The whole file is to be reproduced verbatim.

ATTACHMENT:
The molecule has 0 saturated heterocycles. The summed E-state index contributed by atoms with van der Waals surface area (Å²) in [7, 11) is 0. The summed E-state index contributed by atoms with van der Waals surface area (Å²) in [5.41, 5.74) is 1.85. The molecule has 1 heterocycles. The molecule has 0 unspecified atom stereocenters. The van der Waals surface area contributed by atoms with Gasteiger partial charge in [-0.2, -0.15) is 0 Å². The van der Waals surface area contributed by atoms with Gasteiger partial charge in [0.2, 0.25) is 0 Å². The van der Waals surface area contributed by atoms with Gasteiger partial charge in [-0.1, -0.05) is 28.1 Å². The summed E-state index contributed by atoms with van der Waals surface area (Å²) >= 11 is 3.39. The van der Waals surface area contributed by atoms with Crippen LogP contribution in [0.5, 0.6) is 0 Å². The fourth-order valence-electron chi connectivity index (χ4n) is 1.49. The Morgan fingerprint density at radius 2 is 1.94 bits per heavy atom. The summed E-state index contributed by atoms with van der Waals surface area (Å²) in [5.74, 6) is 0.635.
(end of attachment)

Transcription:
The molecule has 0 saturated heterocycles. The summed E-state index contributed by atoms with van der Waals surface area (Å²) in [7, 11) is 0. The summed E-state index contributed by atoms with van der Waals surface area (Å²) in [5.41, 5.74) is 1.85. The molecule has 1 heterocycles. The molecule has 0 unspecified atom stereocenters. The van der Waals surface area contributed by atoms with Gasteiger partial charge in [-0.2, -0.15) is 0 Å². The van der Waals surface area contributed by atoms with Gasteiger partial charge in [0.2, 0.25) is 0 Å². The van der Waals surface area contributed by atoms with Gasteiger partial charge in [-0.1, -0.05) is 28.1 Å². The summed E-state index contributed by atoms with van der Waals surface area (Å²) >= 11 is 3.39. The van der Waals surface area contributed by atoms with Crippen LogP contribution in [0.5, 0.6) is 0 Å². The fourth-order valence-electron chi connectivity index (χ4n) is 1.49. The Morgan fingerprint density at radius 2 is 1.94 bits per heavy atom. The summed E-state index contributed by atoms with van der Waals surface area (Å²) in [5.74, 6) is 0.635.